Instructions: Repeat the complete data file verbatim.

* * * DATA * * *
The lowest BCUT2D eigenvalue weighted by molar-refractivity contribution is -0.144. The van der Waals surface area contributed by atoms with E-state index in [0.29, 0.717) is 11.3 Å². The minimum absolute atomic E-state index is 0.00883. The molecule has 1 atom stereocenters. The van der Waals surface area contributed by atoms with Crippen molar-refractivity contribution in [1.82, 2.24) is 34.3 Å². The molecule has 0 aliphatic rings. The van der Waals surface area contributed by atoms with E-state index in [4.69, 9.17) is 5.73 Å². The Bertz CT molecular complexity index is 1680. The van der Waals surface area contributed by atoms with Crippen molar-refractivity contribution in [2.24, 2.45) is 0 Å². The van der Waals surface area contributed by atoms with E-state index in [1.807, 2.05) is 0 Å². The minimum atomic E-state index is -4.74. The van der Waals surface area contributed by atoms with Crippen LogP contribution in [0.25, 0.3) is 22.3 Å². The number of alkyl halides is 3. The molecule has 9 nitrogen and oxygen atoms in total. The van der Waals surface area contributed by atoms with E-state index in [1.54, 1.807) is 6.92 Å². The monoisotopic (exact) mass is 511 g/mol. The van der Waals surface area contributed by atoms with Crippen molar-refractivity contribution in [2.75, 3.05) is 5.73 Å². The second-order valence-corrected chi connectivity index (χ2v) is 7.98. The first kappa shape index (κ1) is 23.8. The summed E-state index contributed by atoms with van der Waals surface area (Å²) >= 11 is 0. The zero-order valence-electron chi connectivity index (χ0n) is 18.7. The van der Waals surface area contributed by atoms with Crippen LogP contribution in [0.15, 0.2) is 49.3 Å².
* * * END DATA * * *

The lowest BCUT2D eigenvalue weighted by molar-refractivity contribution is -0.144. The van der Waals surface area contributed by atoms with E-state index in [0.29, 0.717) is 11.3 Å². The minimum absolute atomic E-state index is 0.00883. The molecule has 1 atom stereocenters. The van der Waals surface area contributed by atoms with Crippen molar-refractivity contribution in [1.82, 2.24) is 34.3 Å². The molecule has 0 aliphatic rings. The van der Waals surface area contributed by atoms with E-state index in [4.69, 9.17) is 5.73 Å². The Bertz CT molecular complexity index is 1680. The van der Waals surface area contributed by atoms with Crippen molar-refractivity contribution in [2.24, 2.45) is 0 Å². The van der Waals surface area contributed by atoms with E-state index in [1.807, 2.05) is 0 Å². The minimum atomic E-state index is -4.74. The van der Waals surface area contributed by atoms with Crippen LogP contribution in [0.25, 0.3) is 22.3 Å². The number of alkyl halides is 3. The molecule has 9 nitrogen and oxygen atoms in total. The van der Waals surface area contributed by atoms with E-state index in [1.54, 1.807) is 6.92 Å². The monoisotopic (exact) mass is 511 g/mol. The van der Waals surface area contributed by atoms with Crippen molar-refractivity contribution in [2.75, 3.05) is 5.73 Å². The second-order valence-corrected chi connectivity index (χ2v) is 7.98. The first kappa shape index (κ1) is 23.8. The summed E-state index contributed by atoms with van der Waals surface area (Å²) >= 11 is 0. The zero-order valence-electron chi connectivity index (χ0n) is 18.7. The van der Waals surface area contributed by atoms with Crippen LogP contribution in [0.15, 0.2) is 49.3 Å².